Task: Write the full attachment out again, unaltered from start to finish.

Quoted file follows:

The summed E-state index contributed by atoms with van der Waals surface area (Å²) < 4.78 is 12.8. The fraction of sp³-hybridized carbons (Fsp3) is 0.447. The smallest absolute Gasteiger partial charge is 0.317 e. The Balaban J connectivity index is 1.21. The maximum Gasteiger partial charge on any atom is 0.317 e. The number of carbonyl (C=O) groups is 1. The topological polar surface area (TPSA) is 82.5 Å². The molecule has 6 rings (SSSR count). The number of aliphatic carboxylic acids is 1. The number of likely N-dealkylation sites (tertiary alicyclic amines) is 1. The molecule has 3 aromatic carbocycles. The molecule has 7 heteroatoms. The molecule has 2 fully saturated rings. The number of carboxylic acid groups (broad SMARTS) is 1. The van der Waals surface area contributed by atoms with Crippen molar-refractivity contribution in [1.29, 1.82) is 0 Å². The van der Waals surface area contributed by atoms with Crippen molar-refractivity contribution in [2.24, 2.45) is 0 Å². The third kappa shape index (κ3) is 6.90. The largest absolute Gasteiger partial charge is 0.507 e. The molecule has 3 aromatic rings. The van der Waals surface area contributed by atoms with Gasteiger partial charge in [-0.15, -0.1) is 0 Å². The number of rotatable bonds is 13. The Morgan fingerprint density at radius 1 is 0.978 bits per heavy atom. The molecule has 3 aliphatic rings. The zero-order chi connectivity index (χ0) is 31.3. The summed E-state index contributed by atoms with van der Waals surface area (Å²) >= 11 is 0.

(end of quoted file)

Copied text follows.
The summed E-state index contributed by atoms with van der Waals surface area (Å²) < 4.78 is 12.8. The fraction of sp³-hybridized carbons (Fsp3) is 0.447. The smallest absolute Gasteiger partial charge is 0.317 e. The Balaban J connectivity index is 1.21. The maximum Gasteiger partial charge on any atom is 0.317 e. The number of carbonyl (C=O) groups is 1. The topological polar surface area (TPSA) is 82.5 Å². The molecule has 6 rings (SSSR count). The number of aliphatic carboxylic acids is 1. The number of likely N-dealkylation sites (tertiary alicyclic amines) is 1. The molecule has 3 aromatic carbocycles. The molecule has 7 heteroatoms. The molecule has 2 fully saturated rings. The number of carboxylic acid groups (broad SMARTS) is 1. The van der Waals surface area contributed by atoms with Crippen molar-refractivity contribution in [1.29, 1.82) is 0 Å². The van der Waals surface area contributed by atoms with Crippen molar-refractivity contribution in [2.24, 2.45) is 0 Å². The third kappa shape index (κ3) is 6.90. The largest absolute Gasteiger partial charge is 0.507 e. The molecule has 3 aromatic rings. The van der Waals surface area contributed by atoms with Gasteiger partial charge in [-0.15, -0.1) is 0 Å². The number of rotatable bonds is 13. The Morgan fingerprint density at radius 1 is 0.978 bits per heavy atom. The molecule has 3 aliphatic rings. The zero-order chi connectivity index (χ0) is 31.3. The summed E-state index contributed by atoms with van der Waals surface area (Å²) >= 11 is 0.